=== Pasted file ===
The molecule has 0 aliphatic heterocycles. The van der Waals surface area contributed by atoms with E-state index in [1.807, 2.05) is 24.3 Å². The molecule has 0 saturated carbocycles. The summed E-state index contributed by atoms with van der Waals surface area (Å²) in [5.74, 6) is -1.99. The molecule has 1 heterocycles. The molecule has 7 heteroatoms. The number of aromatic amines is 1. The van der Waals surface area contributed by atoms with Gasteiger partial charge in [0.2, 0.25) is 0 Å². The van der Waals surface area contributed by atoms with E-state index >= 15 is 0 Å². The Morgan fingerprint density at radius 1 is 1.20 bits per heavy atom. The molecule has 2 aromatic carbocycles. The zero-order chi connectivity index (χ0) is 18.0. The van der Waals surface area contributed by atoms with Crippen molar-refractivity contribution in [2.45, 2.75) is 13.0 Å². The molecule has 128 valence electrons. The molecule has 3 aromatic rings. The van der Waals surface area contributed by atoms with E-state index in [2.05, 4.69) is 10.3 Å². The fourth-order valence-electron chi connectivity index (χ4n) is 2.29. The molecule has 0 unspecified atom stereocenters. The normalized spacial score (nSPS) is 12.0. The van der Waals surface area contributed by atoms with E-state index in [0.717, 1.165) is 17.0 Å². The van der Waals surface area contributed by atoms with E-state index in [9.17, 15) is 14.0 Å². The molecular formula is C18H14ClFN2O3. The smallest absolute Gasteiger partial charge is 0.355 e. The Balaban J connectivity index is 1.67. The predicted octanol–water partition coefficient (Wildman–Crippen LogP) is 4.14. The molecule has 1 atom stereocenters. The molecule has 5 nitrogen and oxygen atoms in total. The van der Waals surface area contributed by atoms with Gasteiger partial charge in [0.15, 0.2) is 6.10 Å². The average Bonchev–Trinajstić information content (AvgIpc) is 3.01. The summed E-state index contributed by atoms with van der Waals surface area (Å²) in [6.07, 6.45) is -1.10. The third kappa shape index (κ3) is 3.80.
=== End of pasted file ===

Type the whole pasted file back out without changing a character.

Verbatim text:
The molecule has 0 aliphatic heterocycles. The van der Waals surface area contributed by atoms with E-state index in [1.807, 2.05) is 24.3 Å². The molecule has 0 saturated carbocycles. The summed E-state index contributed by atoms with van der Waals surface area (Å²) in [5.74, 6) is -1.99. The molecule has 1 heterocycles. The molecule has 7 heteroatoms. The number of aromatic amines is 1. The van der Waals surface area contributed by atoms with Gasteiger partial charge in [0.2, 0.25) is 0 Å². The van der Waals surface area contributed by atoms with E-state index >= 15 is 0 Å². The Morgan fingerprint density at radius 1 is 1.20 bits per heavy atom. The molecule has 2 aromatic carbocycles. The zero-order chi connectivity index (χ0) is 18.0. The van der Waals surface area contributed by atoms with Crippen molar-refractivity contribution in [2.45, 2.75) is 13.0 Å². The molecule has 128 valence electrons. The molecule has 3 aromatic rings. The van der Waals surface area contributed by atoms with E-state index in [2.05, 4.69) is 10.3 Å². The fourth-order valence-electron chi connectivity index (χ4n) is 2.29. The molecule has 0 unspecified atom stereocenters. The normalized spacial score (nSPS) is 12.0. The van der Waals surface area contributed by atoms with E-state index in [0.717, 1.165) is 17.0 Å². The van der Waals surface area contributed by atoms with E-state index in [9.17, 15) is 14.0 Å². The molecular formula is C18H14ClFN2O3. The smallest absolute Gasteiger partial charge is 0.355 e. The Balaban J connectivity index is 1.67. The predicted octanol–water partition coefficient (Wildman–Crippen LogP) is 4.14. The molecule has 1 atom stereocenters. The molecule has 5 nitrogen and oxygen atoms in total. The van der Waals surface area contributed by atoms with Gasteiger partial charge in [0.15, 0.2) is 6.10 Å². The average Bonchev–Trinajstić information content (AvgIpc) is 3.01. The summed E-state index contributed by atoms with van der Waals surface area (Å²) in [6.07, 6.45) is -1.10. The third kappa shape index (κ3) is 3.80.